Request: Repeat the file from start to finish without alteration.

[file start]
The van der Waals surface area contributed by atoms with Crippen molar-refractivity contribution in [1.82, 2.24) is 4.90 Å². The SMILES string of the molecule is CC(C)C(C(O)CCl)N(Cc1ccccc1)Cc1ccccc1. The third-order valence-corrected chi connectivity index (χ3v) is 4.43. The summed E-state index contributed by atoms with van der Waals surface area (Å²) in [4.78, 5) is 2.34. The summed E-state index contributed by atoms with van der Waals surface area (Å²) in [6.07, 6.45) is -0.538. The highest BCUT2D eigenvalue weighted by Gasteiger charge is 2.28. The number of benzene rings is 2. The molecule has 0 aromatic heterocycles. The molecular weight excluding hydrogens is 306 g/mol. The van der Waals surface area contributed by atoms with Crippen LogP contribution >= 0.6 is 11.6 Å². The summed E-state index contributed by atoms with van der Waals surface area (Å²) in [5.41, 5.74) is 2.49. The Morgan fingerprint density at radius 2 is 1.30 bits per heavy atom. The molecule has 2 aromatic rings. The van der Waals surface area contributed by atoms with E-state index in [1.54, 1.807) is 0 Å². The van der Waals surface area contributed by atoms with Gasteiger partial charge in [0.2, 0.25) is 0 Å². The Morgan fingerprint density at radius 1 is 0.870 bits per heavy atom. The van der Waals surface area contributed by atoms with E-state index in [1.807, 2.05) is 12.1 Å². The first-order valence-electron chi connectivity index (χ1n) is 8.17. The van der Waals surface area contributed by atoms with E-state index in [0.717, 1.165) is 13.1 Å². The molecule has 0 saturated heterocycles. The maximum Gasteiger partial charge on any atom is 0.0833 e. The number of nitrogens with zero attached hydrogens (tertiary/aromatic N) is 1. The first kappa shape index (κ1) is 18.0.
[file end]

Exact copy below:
The van der Waals surface area contributed by atoms with Crippen molar-refractivity contribution in [1.82, 2.24) is 4.90 Å². The SMILES string of the molecule is CC(C)C(C(O)CCl)N(Cc1ccccc1)Cc1ccccc1. The third-order valence-corrected chi connectivity index (χ3v) is 4.43. The summed E-state index contributed by atoms with van der Waals surface area (Å²) in [4.78, 5) is 2.34. The summed E-state index contributed by atoms with van der Waals surface area (Å²) in [6.07, 6.45) is -0.538. The highest BCUT2D eigenvalue weighted by Gasteiger charge is 2.28. The number of benzene rings is 2. The molecule has 0 aromatic heterocycles. The molecular weight excluding hydrogens is 306 g/mol. The van der Waals surface area contributed by atoms with Crippen LogP contribution >= 0.6 is 11.6 Å². The summed E-state index contributed by atoms with van der Waals surface area (Å²) in [5.41, 5.74) is 2.49. The Morgan fingerprint density at radius 2 is 1.30 bits per heavy atom. The molecule has 2 aromatic rings. The van der Waals surface area contributed by atoms with E-state index in [1.54, 1.807) is 0 Å². The van der Waals surface area contributed by atoms with Gasteiger partial charge in [0.2, 0.25) is 0 Å². The Morgan fingerprint density at radius 1 is 0.870 bits per heavy atom. The van der Waals surface area contributed by atoms with E-state index in [1.807, 2.05) is 12.1 Å². The first-order valence-electron chi connectivity index (χ1n) is 8.17. The van der Waals surface area contributed by atoms with E-state index in [0.717, 1.165) is 13.1 Å². The molecule has 0 saturated heterocycles. The maximum Gasteiger partial charge on any atom is 0.0833 e. The number of nitrogens with zero attached hydrogens (tertiary/aromatic N) is 1. The first kappa shape index (κ1) is 18.0.